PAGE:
Design New England

An architect rethinks his perspective


Allan Shope Architects

Allan Shope designed his upstate New York house as an earth-bermed structure featuring recycled glass walls, salvaged stone siding, repurposed copper roof, and photovoltaic panels.

Allan Shope’s work is laden with quest these days. For 25 years, the noted architect, a graduate of the Rhode Island School of Design, was principal at the Connecticut firm Shope Reno Wharton. There he spent his time designing houses for an extremely wealthy clientele and, he says, “architecture as power, architecture as message” was the mantra defining the often excessively large, shingle-clad houses built on phenomenal pieces of property.


Today, from his farm in upstate New York, he runs Allan Shope Architects, the four person firm he founded in 2006 and his view of the architect’s role seems very different. It is an issue he addressed as keynote speaker at the recent American Institute of Architects’ CRAN (Custom Residential Architects Network) Symposium in Newport, Rhode Island, where architects from around the country gathered to exchange ideas and information on clients (how to educate, nurture, and please them); costs (how to explain them in an era when custom homes range anywhere from $500 to $1,000 or more per square foot); and conscience (what is the architect’s role?).


It is on that last topic that Shope captivated the crowd. He referred to his address as “a summary of the aging architectural rehabilitation of Allan Shope,” a rehab prompted, he noted, by retrospection about the many years he spent designing houses with Shope Reno Wharton. Today, on his farm, also the site of his carbon-neutral, earth-bermed house, he juggles only four clients at any one time — two in the design phase, two under construction.

Allan Shope Head Shot.png

Allan Shope Architects

Allan Shope, keynote speaker at the American Institute of Architects’ CRAN Symposium in Newport, Rhode Island, discussed the conscience and role of an architect.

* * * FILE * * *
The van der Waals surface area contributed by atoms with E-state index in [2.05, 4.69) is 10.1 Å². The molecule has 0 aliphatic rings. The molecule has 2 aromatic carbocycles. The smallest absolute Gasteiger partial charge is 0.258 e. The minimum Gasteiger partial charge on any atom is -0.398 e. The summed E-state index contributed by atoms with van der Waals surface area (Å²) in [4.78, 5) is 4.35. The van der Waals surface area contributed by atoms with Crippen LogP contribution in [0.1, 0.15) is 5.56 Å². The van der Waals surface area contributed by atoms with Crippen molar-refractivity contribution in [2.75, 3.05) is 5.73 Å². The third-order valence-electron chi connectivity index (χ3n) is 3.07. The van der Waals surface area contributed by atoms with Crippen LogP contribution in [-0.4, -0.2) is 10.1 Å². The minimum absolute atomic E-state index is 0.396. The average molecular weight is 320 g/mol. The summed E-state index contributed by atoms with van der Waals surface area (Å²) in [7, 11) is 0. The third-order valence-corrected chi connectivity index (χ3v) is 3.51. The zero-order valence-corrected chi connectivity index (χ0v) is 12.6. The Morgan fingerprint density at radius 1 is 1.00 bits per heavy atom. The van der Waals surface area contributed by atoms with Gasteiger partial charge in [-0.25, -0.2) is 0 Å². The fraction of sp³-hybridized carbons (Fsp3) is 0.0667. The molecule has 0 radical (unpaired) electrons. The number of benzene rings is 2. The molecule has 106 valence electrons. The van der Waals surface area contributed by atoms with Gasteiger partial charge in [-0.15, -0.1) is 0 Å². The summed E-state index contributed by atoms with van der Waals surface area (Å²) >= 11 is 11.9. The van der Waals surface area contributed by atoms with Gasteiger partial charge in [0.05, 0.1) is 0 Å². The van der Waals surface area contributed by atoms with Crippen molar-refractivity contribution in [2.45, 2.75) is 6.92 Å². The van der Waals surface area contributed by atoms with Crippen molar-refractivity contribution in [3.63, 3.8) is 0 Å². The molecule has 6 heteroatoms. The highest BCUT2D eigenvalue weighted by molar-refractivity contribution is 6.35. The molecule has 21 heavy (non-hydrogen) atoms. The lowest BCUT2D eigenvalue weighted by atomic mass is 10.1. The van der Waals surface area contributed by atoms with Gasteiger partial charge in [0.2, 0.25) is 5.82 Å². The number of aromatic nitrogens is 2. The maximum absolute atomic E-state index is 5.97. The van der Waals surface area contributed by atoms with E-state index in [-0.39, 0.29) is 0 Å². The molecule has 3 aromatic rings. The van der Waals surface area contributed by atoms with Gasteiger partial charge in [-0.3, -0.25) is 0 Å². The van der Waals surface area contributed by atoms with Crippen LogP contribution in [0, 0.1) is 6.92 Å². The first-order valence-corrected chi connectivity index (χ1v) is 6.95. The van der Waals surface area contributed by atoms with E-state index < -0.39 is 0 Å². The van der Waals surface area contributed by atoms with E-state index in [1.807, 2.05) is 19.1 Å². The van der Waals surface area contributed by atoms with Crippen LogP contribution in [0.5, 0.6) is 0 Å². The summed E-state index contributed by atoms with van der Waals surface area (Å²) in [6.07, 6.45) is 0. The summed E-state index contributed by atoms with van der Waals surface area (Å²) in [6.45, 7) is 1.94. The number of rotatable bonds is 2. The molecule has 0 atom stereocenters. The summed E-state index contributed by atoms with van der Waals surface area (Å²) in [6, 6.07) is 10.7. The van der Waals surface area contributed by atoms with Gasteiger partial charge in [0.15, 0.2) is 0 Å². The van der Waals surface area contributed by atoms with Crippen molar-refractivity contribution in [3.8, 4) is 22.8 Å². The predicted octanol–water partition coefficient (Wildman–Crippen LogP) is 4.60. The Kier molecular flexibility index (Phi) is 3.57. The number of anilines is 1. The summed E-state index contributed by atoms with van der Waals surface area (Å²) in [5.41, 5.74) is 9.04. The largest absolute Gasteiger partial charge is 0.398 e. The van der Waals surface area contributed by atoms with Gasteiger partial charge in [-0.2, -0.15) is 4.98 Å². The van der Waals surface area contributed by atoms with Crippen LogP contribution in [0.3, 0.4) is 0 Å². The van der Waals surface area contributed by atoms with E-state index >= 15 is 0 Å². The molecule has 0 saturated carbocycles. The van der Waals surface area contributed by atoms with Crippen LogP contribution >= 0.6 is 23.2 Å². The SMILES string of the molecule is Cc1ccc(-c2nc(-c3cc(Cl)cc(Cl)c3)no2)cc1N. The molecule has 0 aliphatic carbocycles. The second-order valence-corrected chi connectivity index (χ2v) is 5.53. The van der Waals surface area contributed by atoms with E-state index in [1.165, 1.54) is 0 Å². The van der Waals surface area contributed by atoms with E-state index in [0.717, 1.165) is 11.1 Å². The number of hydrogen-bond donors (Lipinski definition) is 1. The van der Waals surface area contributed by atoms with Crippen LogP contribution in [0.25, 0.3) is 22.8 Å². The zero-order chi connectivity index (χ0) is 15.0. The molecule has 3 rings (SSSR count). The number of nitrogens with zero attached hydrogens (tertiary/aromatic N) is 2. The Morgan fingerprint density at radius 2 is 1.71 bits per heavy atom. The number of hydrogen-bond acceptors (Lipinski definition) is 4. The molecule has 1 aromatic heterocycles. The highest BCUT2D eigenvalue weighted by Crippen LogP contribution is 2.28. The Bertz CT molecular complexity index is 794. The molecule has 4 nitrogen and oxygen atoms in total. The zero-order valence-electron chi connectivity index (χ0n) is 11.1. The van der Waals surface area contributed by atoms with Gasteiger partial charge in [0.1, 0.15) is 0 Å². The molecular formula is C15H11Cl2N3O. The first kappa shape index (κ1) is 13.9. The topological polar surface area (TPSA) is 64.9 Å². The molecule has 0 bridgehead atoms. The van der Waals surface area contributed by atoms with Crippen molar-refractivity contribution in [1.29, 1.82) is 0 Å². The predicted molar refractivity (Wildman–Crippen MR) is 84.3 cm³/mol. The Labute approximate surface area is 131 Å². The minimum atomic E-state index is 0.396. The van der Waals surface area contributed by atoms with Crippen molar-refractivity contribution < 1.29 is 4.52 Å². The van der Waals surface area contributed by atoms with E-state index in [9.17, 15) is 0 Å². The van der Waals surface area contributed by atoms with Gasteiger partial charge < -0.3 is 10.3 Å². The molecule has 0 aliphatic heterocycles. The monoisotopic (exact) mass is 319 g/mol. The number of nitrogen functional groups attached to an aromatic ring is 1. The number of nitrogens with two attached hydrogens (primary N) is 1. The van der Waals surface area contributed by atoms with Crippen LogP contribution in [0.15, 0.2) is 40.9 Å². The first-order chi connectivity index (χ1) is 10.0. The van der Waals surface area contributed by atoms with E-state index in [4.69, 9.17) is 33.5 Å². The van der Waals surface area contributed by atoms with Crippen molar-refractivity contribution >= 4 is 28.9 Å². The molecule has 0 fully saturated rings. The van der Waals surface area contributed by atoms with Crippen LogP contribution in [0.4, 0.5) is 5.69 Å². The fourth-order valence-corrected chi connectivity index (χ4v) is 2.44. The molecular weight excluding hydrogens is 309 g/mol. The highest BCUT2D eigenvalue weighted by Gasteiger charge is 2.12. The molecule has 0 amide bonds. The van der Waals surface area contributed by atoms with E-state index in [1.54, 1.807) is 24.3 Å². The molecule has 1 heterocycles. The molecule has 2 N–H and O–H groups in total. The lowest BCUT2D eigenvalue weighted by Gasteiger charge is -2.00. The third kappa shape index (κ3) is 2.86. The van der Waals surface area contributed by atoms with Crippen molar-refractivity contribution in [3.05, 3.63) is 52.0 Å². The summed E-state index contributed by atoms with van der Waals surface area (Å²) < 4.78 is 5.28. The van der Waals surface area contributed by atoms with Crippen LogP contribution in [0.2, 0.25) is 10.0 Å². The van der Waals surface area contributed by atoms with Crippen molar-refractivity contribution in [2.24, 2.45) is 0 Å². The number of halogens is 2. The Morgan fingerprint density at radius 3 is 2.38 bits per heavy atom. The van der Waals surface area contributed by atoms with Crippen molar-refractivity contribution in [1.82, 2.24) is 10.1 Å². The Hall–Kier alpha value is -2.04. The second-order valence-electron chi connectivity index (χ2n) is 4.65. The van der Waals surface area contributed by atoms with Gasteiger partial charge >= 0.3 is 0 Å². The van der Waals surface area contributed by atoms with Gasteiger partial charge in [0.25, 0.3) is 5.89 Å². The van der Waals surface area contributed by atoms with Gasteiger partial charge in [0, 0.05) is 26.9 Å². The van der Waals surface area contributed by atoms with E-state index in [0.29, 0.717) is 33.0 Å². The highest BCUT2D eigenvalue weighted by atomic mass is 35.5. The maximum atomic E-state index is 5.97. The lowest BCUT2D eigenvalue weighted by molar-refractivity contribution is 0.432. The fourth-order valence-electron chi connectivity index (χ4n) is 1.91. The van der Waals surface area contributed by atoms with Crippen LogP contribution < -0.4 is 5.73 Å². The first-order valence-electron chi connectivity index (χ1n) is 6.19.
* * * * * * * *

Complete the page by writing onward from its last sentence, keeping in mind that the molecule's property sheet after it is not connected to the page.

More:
He is also teaching a course on natural houses at Harvard Graduate School of Design with Boston architect Jeremiah Eck. As a residential architect, he is intent on creating “happy, simple buildings” utilizing local building materials and employing innovative heating, cooling, and circulation solutions, be they roof-mounted photovoltaics (his house) or subterranean cisterns (his recent project in Costa Rica).
Ultimately, his design pursuits take into account four major areas of concern.
• Site Design: Making it more about stewardship and less about ownership.
• Sustainability: Creating buildings that generate more energy than they use.
• The Demise of Vernacular Expression in the Context of the Global Economy: Shope spends 2 hours every day working in the wood shop on his property as a way of introducing truly local elements into his architecture.
• Architecture with a Capital A: What is it and where is it? He travels every month, seeking architecture in many expressions.
He also is working on a project called Studio 99, a house that will be the “VW bug … denim jeans of housing” (the numeral a reference to everyone not in the wealthiest 1 percent). Though he is keeping the details under wraps for the time being, he told the symposium audience, “I’m doing it because I have a social conscience, but I’m also doing it to make money. I’m doing it because I think the ocean is rising, cities are sinking, the weather is wild, and we need it.” This everyman can’t wait to see what his ingenious solution will be.

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